Heart valve disease symptoms may not necessarily correspond to the severity of your problem. You might have no symptoms but have serious valve disease that requires immediate treatment. Alternatively, as with mitral valve prolapse, you may have considerable symptoms although testing reveals that the valve leak is minor.
Heart Valve Disease Causes
Heart valve illness can arise before birth (congenital) or develop later in life (acquired). The reason for valve disease is sometimes unknown.
- Congenital Valve Disease: The aortic or pulmonic valve is most commonly affected by this type of valve disease. Valves may be the wrong size, have malformed leaflets, or be improperly joined leaflets.
- The Disease Of The Bicuspid Aortic Valve: This is an aortic valve condition that occurs at birth. The bicuspid aortic valve contains just two leaflets or cusps instead of the usual three. The valve may be stiff (unable to open or shut correctly) or leaky (unable to seal firmly) if the third leaflet is missing.
- Valve Illness That Developed Over Time: This includes issues that arise with previously normal valves. Changes in the structure of your valve may occur as a result of a number of illnesses or infections, such as rheumatic fever or endocarditis.
- Rheumatic Fever: Rheumatoid arthritis is an untreated bacterial infection (typically strep throat) that causes it. Fortunately, with the development of antibiotics to treat it in the 1950s, this illness has been considerably less prevalent. The first infection, which causes inflammation of the heart valves, frequently occurs in youngsters. However, symptoms associated with inflammation may not appear for 20-40 years.
- Endocarditis: This happens when organisms, particularly bacteria, enter the circulation and assault the heart valves, creating growths, holes, and scarring. This can result in leaking valves. Endocarditis microorganisms can enter the bloodstream after dental treatments, surgery, IV medication usage, or serious illnesses. Endocarditis is more likely in people who have valve problems. The valves of the heart can undergo a variety of alterations. The chordae tendineae or papillary muscles can stretch or rupture; the valve annulus can dilate (widen); or the valve leaflets can become fibrotic (stiff and calcified).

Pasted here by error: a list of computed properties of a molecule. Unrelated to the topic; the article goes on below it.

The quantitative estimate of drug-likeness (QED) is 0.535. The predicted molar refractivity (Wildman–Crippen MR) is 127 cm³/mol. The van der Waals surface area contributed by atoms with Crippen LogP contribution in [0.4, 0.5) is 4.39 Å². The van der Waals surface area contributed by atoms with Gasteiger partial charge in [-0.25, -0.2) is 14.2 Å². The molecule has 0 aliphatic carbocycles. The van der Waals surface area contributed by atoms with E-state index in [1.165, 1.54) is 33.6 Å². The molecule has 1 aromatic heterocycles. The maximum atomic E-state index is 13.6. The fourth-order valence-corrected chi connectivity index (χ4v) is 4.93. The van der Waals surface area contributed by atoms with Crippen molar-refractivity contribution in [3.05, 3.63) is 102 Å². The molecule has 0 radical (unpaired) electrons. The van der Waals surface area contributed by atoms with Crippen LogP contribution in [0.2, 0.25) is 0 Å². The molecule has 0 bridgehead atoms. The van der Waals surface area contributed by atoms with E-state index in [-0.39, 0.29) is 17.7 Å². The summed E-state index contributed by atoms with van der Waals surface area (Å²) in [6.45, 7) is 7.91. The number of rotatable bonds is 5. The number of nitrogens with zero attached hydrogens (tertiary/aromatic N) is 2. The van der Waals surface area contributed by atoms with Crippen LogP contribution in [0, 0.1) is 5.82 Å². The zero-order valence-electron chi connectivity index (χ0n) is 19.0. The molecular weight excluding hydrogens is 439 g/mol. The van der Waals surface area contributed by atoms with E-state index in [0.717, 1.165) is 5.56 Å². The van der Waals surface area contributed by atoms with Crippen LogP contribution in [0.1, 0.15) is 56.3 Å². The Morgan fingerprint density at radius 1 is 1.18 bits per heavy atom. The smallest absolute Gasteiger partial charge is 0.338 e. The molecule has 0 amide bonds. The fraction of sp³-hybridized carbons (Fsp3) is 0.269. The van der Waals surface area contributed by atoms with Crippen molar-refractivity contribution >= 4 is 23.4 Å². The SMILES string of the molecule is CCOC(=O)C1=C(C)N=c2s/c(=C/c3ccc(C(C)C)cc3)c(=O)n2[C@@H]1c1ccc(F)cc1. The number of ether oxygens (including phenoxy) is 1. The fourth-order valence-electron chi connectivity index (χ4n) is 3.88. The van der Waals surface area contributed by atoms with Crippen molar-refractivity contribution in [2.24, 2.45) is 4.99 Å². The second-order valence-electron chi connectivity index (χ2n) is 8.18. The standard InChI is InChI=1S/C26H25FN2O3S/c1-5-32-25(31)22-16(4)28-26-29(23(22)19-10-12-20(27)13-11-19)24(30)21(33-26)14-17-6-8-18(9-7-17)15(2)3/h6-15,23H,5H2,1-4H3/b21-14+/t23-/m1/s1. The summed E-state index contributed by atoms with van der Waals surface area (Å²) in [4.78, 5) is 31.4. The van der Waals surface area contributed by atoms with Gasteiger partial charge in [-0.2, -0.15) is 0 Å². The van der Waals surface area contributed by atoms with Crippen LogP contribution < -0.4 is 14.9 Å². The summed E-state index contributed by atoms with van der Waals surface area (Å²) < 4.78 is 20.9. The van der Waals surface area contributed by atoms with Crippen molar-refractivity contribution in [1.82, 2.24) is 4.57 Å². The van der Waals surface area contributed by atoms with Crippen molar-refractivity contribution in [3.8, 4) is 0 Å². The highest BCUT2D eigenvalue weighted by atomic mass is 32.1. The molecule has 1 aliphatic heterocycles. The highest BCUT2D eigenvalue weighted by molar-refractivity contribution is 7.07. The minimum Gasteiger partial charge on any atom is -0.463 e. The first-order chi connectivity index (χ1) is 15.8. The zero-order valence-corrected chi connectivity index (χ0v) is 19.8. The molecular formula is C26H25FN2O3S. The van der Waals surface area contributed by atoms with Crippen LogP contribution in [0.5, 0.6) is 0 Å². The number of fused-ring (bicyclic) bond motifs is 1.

- Mitral valve prolapse (MVP): Mitral valve prolapse (MVP) is a prevalent ailment that affects 1% to 2% of the general population. During heart contraction, MVP causes the mitral valve leaflets to flop back into the left atrium. MVP causes the valve tissues to become aberrant and flexible, causing the valve to leak. However, the illness seldom causes symptoms and is rarely addressed. Coronary artery disease, heart attack, cardiomyopathy, syphilis, high blood pressure, aortic aneurysms, and connective tissue disorders are some of the other reasons for valve dysfunction. Tumors, some medicines, and radiation are less prevalent causes of valve disease.
Common diseases affecting heart valves
Heart valves are mainly affected by ‘Rheumatic Heart Valve Disease’ and ‘Degenerative Heart Valve Disease’. First of all, if we talk about ‘Rheumatic Heart Valve Disease’, it is autoimmune in nature. The immune system of people suffering from it works against the heart valves, it usually affects young people.
Degenerative heart valve disease occurs more often in older people because as we grow older, aortic valve calcification and stenosis occur in some people. Some people are also born with it, some people have only two flaps in the aortic valve since childhood instead of the normal three flaps. People over the age of 40 are at greater risk of developing degenerative heart valve disease.
Treatments for Heart Valve Disease
Heart valve disease can be managed. Special procedures can be used to repair the valve surgically. Not only that but every valve that becomes broken may be replaced. Open cardiac surgery is a viable option. The sufferer can be maintained healthy for a long period by replacing the valve.
Many consequences can arise from heart valve disease, including:
- Heart attack
- Clots in the blood
- Heart rhythm problems
Knowing and detecting heart valve disease is critical for prompt intervention and effective treatment. The four valves of the heart are critical in regulating blood flow, and any degeneration can lead to major consequences. While some instances may be treated with drugs, others may necessitate surgical operations.
Recognizing signs like shortness of breath and chest discomfort is critical for early detection. Valve diseases can be congenital or develop over time due to various factors. Treatment methods, including surgical treatments, provide hope for a cure.
However, complications such as heart attack and stroke emphasize the importance of proactive care and regular medical check-ups in addressing heart valve disease.